Get the picture? Perhaps you think the 1939 AA Big Book was just a product of its time. Well, the 1952 AA 12×12 (Twelve Steps and Twelve Traditions) also focuses on men: "Many a man like you has begun to solve the problem by the method of substitution."

Alas, little has changed since 1939 or 1952 in AA. When I tried to bring up the incredibly biased language in the texts, they told me it was just the use of the generic "he" that was bothering me (even though all the original stories were about men, so these weren't generic male pronouns). In any case, they viewed it as no cause for concern. I think a man who was referred to by a generic "she" would be insulted. And a woman from AA's central office in New York e-mailed me about my concerns that she used to be a feminist, but she had learned through AA to suppress that thinking.

My treatment center (all-female) knew that women usually had special needs, such as child care. But they did not care to address or fix the sexist literature of AA and the male God in the 12 Steps. Because resentment is a crime in rehab, they felt no woman who was serious about her recovery would argue with The Big Book.

There is one piece of literature from AA expressly written for women, a thin brochure titled "A.A. for the Woman." It contains is a list of reasons why women drink heavily. It asks women: "Do you plan in advance to reward yourself with a little drinking after you've worked very hard in the house?" Here's a hidden indicator of alcoholism for women: "When others are present, do you avoid reading articles or seeing movies or TV shows about about women alcoholics, but read or watch when no one is around?"

Needless to say, there is no pamphlet "AA for the Man." Why would that be needed when The Big Book is already all about men? So let me get this straight. Women are supposed to read the AA Big Book because it's also about them -- they're not unique. But there's one tiny pamphlet just for women because women are different, albeit it only in trivial, superficial ways.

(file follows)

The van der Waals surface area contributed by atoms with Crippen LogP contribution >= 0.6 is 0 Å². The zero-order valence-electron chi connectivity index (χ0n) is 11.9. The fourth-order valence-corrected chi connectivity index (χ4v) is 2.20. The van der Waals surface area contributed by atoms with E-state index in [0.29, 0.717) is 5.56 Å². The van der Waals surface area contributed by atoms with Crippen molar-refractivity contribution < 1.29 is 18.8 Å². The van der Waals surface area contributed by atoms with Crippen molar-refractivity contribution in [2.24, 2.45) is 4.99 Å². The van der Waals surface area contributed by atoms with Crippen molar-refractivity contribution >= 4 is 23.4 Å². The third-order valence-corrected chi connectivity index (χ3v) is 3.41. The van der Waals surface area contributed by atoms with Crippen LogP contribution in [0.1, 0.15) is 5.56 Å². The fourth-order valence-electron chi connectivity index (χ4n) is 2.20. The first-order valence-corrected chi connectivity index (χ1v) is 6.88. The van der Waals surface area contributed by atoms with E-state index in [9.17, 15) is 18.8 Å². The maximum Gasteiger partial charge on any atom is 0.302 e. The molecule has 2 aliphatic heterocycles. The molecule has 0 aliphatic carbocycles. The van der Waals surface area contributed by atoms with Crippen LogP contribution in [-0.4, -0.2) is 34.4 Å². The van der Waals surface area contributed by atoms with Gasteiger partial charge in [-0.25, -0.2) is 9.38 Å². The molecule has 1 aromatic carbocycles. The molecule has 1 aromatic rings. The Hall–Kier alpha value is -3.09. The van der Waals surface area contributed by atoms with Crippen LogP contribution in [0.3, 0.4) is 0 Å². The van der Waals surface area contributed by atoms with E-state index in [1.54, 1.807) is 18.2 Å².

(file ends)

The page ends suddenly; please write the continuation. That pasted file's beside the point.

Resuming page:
Here's my theory: Women won't gain traction in changing AA's outdated sexist literature if they keep defending it. And if men are bowing down to a Male Supreme Being, then women are bowing down to men. Focusing only on male power denies women any amount of power.

Finally, AA's misogynistic language and culture permit sexual misconduct and sexual crimes to occur. These nearly always go unreported, as though they are almost expected, which is why concern over 13th stepping is rising to the fore, pushed by my friend Monica Richardson. It has to be halted.

It may turn out that we could write a book about sexual misconduct, male dominance, and sexism in AA and its 12 steps. This is just the start.

Juliet Abram is a clerk at a tool shop in Ohio who also writes. Juliet is seeking to expand addiction treatment and support group options in Ohio. If you share her concerns, please contact her through her A.A.R.M.E.D. website.

Stanton Peele has been empowering people around addiction since writing, with Archie Brodsky, Love and Addiction in 1975. He has developed the on-line Life Process Program. His new book (written with Ilse Thompson) is Recover! Stop Thinking Like an Addict with The PERFECT Program.  You can follow Stanton on Twitter and Facebook.